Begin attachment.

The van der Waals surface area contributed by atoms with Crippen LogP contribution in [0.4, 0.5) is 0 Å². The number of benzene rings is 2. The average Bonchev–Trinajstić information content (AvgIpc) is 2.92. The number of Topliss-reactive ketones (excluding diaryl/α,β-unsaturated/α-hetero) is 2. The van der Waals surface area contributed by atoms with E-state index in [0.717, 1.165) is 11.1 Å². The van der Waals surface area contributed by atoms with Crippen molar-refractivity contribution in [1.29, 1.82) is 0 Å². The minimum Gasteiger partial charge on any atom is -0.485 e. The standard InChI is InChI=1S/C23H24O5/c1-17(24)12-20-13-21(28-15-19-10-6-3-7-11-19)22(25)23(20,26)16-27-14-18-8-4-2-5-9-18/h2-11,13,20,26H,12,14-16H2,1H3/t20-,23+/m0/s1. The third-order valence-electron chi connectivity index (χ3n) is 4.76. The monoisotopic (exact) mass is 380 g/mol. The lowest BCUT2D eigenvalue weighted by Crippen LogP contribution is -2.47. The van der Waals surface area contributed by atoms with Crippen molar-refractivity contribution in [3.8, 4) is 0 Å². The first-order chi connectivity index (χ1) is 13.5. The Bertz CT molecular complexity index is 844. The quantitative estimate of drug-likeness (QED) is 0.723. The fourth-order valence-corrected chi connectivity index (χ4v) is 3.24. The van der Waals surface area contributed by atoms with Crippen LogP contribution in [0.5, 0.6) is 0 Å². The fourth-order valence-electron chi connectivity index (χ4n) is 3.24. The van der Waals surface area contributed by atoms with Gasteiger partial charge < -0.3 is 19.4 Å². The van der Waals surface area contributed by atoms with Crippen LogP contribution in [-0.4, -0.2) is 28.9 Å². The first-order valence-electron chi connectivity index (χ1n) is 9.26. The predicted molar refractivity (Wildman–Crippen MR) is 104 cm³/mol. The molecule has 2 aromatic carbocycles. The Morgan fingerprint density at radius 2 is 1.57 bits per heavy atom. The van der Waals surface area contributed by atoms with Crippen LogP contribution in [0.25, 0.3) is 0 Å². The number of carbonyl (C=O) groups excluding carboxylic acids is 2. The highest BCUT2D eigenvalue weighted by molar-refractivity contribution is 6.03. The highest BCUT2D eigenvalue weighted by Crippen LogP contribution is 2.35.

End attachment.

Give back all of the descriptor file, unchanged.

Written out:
The van der Waals surface area contributed by atoms with Crippen LogP contribution in [0.4, 0.5) is 0 Å². The number of benzene rings is 2. The average Bonchev–Trinajstić information content (AvgIpc) is 2.92. The number of Topliss-reactive ketones (excluding diaryl/α,β-unsaturated/α-hetero) is 2. The van der Waals surface area contributed by atoms with E-state index in [0.717, 1.165) is 11.1 Å². The van der Waals surface area contributed by atoms with Crippen molar-refractivity contribution in [1.29, 1.82) is 0 Å². The minimum Gasteiger partial charge on any atom is -0.485 e. The standard InChI is InChI=1S/C23H24O5/c1-17(24)12-20-13-21(28-15-19-10-6-3-7-11-19)22(25)23(20,26)16-27-14-18-8-4-2-5-9-18/h2-11,13,20,26H,12,14-16H2,1H3/t20-,23+/m0/s1. The third-order valence-electron chi connectivity index (χ3n) is 4.76. The monoisotopic (exact) mass is 380 g/mol. The lowest BCUT2D eigenvalue weighted by Crippen LogP contribution is -2.47. The van der Waals surface area contributed by atoms with Crippen molar-refractivity contribution in [3.8, 4) is 0 Å². The first-order chi connectivity index (χ1) is 13.5. The Bertz CT molecular complexity index is 844. The quantitative estimate of drug-likeness (QED) is 0.723. The fourth-order valence-corrected chi connectivity index (χ4v) is 3.24. The van der Waals surface area contributed by atoms with Crippen LogP contribution in [0.5, 0.6) is 0 Å². The fourth-order valence-electron chi connectivity index (χ4n) is 3.24. The van der Waals surface area contributed by atoms with Gasteiger partial charge < -0.3 is 19.4 Å². The van der Waals surface area contributed by atoms with Crippen LogP contribution in [-0.4, -0.2) is 28.9 Å². The first-order valence-electron chi connectivity index (χ1n) is 9.26. The predicted molar refractivity (Wildman–Crippen MR) is 104 cm³/mol. The molecule has 2 aromatic carbocycles. The Morgan fingerprint density at radius 2 is 1.57 bits per heavy atom. The van der Waals surface area contributed by atoms with Crippen LogP contribution in [0.25, 0.3) is 0 Å². The number of carbonyl (C=O) groups excluding carboxylic acids is 2. The highest BCUT2D eigenvalue weighted by molar-refractivity contribution is 6.03. The highest BCUT2D eigenvalue weighted by Crippen LogP contribution is 2.35.